The Three Estate Planning Tools Everyone Needs to Know
Jonathan: Hello. My name is Jonathan Barlow. I'm a estate planning attorney at Clear Counsel Law Group. Today, we are talking about people who have relatively few assets and what estate planning tools they might use in order to transfer those assets after they pass away. I want to talk about three tools that they might use today. The first is a will. The second is joint ownership. The third is beneficiary designations.
In order to illustrate how these three tools might work, let me introduce you to one of my hypothetical clients. Her name is Helen. Helen lives here in the Las Vegas area. She has two children, Bob and Suzy.
An Estate Planning Hypothetical
Helen's estate basically has three assets. She has a condo, has about sixty thousand dollars in equity in the condo. She has her bank account and the bank account has three, or four, five thousand dollars in it. She has a car that she's paid of. The car is worth five or six thousand dollars. Now, Helen, can use all three of these tools to help transfer her assets after her death.
The first thing that she really should do is to prepare a will. A will is a document where Helen can say who she wants to receive her assets after she passes away, in what percentages, in what amounts, under what conditions. Helen can also say in her will who she wants to be in-charge of that process. Who is going to be the executor, the person responsible to make that happen.
Helen can use the will to say, "I want to split my assets equally between my two children." She could also say, "I want to give Bob seventy percent and Suzy thirty percent." Whatever the case maybe, she can say that in her will.
The second thing that Helen can also do is to use joint ownership as a way to transfer her assets after she passes away. What joint ownership means is that say she goes into her bank and explains to them, "Hey. I want to add Suzy on to my bank account." The bank make designations and changes on bank account to add Suzy as a joint owner and she owns it as the same time as Helen.
When Helen dies, the joint owner, in this situation, Suzy, becomes the one hundred percent owner of that bank account, simply by virtue of Helen passing away. Suzy would just have to take a death certificate into the bank, say, "Hey. Mom has passed away." The bank would essentially just give that money in that account to her without any other work necessary.
The third tool that Helen might use to make it easier to transfer assets in a smaller size to say is beneficiary designations. The most common example of beneficiary designations that we think about would be a life insurance policy. Generally, if we have life insurance on our life, we name somebody as the beneficiary to receive that money after we pass away.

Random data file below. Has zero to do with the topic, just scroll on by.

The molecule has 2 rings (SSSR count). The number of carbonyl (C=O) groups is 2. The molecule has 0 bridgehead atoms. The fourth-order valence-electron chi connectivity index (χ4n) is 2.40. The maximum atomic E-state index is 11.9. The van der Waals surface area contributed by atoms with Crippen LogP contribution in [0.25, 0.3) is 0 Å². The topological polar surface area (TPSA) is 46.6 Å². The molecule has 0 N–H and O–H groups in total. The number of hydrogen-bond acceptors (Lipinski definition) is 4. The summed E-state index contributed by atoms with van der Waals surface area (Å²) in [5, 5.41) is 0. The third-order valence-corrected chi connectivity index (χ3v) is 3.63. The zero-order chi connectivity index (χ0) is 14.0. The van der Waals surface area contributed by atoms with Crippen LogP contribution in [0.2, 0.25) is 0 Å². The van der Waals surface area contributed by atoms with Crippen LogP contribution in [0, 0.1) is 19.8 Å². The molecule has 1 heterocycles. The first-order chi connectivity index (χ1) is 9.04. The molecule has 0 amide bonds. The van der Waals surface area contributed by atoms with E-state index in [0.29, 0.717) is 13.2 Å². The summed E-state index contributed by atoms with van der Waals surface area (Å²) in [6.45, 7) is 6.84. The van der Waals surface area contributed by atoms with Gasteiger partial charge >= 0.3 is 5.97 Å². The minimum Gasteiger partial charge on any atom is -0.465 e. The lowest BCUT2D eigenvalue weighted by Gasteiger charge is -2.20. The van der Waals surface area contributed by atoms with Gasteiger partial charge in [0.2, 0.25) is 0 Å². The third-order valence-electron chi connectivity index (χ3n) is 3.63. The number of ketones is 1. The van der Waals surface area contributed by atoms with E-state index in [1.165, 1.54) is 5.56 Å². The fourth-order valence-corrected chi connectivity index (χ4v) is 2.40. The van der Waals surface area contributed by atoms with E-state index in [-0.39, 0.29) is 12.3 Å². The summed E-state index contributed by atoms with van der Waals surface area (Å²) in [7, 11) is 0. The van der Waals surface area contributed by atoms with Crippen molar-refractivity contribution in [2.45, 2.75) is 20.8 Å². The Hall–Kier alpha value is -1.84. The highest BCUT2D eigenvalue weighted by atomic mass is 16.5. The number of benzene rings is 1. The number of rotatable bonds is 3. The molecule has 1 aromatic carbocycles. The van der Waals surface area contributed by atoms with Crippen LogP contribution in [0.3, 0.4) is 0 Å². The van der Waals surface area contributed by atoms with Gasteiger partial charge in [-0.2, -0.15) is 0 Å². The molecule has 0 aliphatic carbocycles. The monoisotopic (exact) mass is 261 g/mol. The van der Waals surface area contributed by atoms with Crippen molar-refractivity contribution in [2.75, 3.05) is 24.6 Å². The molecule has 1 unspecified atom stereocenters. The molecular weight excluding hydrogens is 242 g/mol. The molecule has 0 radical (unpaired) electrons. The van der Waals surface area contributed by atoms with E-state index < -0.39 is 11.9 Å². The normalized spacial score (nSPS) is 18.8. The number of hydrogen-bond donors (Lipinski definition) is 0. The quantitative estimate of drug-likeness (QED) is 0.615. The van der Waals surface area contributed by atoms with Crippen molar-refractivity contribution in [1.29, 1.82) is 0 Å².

We can do the same thing with other assets. For example, in Nevada, there's a special form of deed that somebody can sign to name beneficiaries on their house. Helen could sign this beneficiary deed and say, "Upon my death, the house shall be transferred to Bob and Suzy."
After Helen passes away, Bob and Suzy prepare a document with her death certificate that notes that she's passed away and the ownership of that house transfers automatically to them without any other work. No probate work or other work required. It becomes a very easy way to transfer that condo that only had sixty thousand dollars in equity in it to her children after she passes away.
Those are three simple tools that can be used to transfer that and there's a frequent questions that Brian has right now that the people often ask me.
Brian: What if there's a will that has two beneficiaries, but the asset is being held in joint tenancy?
Jonathan: That's a great question. Again, same example. Helen has two kids, Bob and Suzy. Yet, she did just what I described earlier, she went in to the bank and she said, "I just want Suzy to get one..." She added Suzy as the joint owner of the bank account.
The effect of that is that even though she said in the will that she wanted Bob and Suzy to share whatever she had, the joint ownership designation, the joint account designation is going to trump the will. Meaning, Suzy is going to get that account one hundred percent with no legal obligation to share with her brother Bob. Even though the will says that were supposed to share it fifty-fifty.
Again, we want to be careful about how we use those joint designations to make sure that they do actually match up to what you want to do. You may say in the will, "I want to share it with him equally," but if you make a joint beneficiary designation or a joint account ownership for a beneficiary designation, there's contrary to that, those will apply and be enforced rather than what you say in the will.
With all three of these tools, the will, joint ownership, and beneficiary designations, there are pros and cons to how they're used. You want to be careful that that matched up with what you want to accomplished and that they do what you've said they want to do.
If you have any questions about this and want help with discussing these three tools and how they work for people with smaller estates, it's time to give us a call here at Clear Counsel Law Group.